DESCRIPTION (provided by applicant): Pediatric acute lymphoblastic leukemia (ALL) is the most common pediatric cancer. Although many children are cured by risk stratified therapy, a significant portion either relapse or experience therapy related toxicity. We hypothesize that ALL treatment response is a complex trait which may be partially explained by common genotypic variants. This project will evaluate the association between genotypic variants and therapy outcome on two national randomized clinical trials (CCG-1891 and CCG-1952) of standard risk ALL. This study has four aims. The first aim is to test the impact of polymorphisms, involved in methotrexate (MTX) effect, on treatment outcome in the CCG-1891 sample set. The second aim is to validate associations seen in the CCG-1891 sample set in the CCG-1952 sample set. The third aim is to extend and apply new methods for the analysis of gene-gene interactions to a combined sample set of CCG-1891 and CCG-1952. The fourth aim is to develop a predictive model of ALL relapse risk that includes genotype data. Our prior work has demonstrated in the CCG-1891 sample set that patients homozygous for the MTHFR C677T variant have an increased rate of relapse. We hypothesize that other polymorphisms in the genes mediating MTX effect will modify relapse and toxicity risk. Second, we hypothesize that significant associations seen in CCG-1891 will replicate in CCG-1952. Third, we hypothesize that patterning with recursive partitioning (PRP) will allow identification of polymorphism groups that predict relapse and toxicity. Fourth, we hypothesize that genotype data will improve the clinical utility of predictive models of relapse risk. We propose to test these hypotheses with a nested case control study of 120 relapse patients and 360 patients in continuous remission (CR) on CCG-1891, and of 200 relapse patients and 600 patients in CR on CCG-1952. This application will identify and validate polymorphisms that modify ALL therapy outcome and will rigorously evaluate the additional predictive information captured in genotype data.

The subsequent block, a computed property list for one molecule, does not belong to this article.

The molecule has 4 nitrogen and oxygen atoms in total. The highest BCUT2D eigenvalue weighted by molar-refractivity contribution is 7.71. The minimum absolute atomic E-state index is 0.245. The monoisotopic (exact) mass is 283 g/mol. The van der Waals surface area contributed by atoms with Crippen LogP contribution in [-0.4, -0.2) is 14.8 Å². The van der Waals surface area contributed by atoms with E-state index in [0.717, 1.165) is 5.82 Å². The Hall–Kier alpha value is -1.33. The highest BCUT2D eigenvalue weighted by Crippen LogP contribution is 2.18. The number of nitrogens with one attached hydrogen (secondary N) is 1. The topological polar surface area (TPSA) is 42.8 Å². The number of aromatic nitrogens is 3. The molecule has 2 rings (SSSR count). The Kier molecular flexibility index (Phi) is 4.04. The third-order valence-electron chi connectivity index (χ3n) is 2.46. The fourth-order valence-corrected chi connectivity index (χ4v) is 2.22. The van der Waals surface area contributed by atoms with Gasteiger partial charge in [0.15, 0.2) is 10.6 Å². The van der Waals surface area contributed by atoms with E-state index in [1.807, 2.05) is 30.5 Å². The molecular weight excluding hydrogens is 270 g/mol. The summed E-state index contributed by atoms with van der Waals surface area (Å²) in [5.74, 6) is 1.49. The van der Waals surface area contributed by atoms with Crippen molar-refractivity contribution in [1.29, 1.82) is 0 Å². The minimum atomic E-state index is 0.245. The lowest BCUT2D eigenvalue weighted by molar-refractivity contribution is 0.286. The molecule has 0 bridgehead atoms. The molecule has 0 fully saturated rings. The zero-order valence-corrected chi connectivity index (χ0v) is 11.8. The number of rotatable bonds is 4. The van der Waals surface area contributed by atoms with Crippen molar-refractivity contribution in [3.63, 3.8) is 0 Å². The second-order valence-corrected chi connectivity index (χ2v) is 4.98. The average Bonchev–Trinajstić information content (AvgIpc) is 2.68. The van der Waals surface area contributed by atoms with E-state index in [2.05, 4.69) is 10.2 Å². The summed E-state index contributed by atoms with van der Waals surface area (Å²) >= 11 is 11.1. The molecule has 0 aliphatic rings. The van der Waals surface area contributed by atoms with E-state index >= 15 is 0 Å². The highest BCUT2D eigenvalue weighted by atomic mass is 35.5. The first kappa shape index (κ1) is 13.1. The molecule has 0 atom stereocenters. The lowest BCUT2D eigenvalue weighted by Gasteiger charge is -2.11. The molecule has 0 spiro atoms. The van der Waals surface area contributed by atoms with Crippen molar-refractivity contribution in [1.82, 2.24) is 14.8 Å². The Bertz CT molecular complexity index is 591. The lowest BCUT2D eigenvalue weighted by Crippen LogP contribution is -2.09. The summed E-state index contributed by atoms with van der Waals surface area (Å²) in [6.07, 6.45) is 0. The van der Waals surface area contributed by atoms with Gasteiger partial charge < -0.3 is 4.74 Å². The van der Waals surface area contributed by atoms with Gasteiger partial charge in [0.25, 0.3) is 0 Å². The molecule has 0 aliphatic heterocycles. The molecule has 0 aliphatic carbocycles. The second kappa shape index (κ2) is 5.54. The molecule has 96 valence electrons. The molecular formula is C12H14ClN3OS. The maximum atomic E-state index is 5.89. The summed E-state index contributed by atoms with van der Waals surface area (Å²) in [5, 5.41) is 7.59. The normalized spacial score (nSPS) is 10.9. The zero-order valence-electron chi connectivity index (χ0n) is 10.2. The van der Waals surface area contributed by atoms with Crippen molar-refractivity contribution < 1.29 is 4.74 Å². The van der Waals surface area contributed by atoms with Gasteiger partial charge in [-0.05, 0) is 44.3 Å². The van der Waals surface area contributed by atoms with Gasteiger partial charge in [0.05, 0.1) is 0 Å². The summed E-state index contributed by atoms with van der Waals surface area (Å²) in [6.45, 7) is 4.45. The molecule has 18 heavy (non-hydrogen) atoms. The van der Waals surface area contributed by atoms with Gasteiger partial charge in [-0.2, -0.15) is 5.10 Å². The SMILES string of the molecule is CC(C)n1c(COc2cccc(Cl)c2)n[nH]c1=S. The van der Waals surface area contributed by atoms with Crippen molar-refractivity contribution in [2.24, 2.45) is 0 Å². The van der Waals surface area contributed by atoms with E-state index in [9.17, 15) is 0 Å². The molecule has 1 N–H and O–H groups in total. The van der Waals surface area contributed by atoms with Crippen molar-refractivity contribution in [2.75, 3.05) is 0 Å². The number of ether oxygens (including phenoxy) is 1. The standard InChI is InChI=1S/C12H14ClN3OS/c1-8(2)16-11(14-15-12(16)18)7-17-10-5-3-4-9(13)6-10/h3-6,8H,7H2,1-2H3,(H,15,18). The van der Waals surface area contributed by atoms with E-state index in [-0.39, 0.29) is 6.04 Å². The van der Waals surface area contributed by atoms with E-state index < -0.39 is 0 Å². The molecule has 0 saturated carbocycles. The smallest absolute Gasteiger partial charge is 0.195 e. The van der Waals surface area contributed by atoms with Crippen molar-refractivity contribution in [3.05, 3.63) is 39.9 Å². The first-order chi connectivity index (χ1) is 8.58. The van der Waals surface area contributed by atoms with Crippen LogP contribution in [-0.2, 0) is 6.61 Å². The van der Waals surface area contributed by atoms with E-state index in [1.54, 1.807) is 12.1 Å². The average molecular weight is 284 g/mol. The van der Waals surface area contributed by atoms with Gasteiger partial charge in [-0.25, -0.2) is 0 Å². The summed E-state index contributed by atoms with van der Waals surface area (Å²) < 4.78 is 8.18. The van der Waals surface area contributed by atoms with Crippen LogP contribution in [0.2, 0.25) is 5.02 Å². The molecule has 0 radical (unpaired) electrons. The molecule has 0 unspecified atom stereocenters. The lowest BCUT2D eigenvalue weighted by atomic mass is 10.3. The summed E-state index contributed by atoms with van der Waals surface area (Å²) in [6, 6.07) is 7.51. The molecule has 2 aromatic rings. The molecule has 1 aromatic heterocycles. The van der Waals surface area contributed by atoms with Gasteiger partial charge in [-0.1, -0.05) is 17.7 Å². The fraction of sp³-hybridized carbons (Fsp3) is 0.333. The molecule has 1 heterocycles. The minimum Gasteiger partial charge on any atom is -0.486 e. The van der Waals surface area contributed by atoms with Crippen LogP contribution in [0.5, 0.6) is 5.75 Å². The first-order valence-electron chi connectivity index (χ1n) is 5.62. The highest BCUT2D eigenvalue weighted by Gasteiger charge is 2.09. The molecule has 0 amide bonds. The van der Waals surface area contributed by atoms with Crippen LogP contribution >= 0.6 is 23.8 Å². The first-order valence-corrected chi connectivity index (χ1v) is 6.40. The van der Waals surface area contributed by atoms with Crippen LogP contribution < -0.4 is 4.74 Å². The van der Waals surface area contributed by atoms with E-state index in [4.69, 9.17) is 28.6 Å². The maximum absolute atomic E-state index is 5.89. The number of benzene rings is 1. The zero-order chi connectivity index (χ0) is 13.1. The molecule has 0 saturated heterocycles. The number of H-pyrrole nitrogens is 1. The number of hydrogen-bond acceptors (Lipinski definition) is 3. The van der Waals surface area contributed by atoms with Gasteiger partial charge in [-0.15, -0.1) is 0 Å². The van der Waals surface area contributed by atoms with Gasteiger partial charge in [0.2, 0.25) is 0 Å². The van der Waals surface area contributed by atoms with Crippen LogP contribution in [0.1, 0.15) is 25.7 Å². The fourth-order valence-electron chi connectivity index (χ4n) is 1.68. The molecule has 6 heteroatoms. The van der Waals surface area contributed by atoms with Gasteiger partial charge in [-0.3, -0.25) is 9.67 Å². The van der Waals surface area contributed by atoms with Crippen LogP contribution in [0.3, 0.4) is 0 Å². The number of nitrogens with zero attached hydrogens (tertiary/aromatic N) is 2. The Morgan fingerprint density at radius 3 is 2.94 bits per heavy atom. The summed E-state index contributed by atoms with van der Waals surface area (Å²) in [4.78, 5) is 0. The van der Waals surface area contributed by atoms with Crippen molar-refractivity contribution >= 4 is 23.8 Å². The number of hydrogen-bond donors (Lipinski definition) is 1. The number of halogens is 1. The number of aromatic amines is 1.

If you are accessing this page during weekend or evening hours, the database may currently be offline for maintenance and should operational within a few hours. Otherwise, we have been notified of this error and will be addressing it immediately.
Please contact us
if this error persists.
We apologize for the inconvenience.
- The DCCPS Team.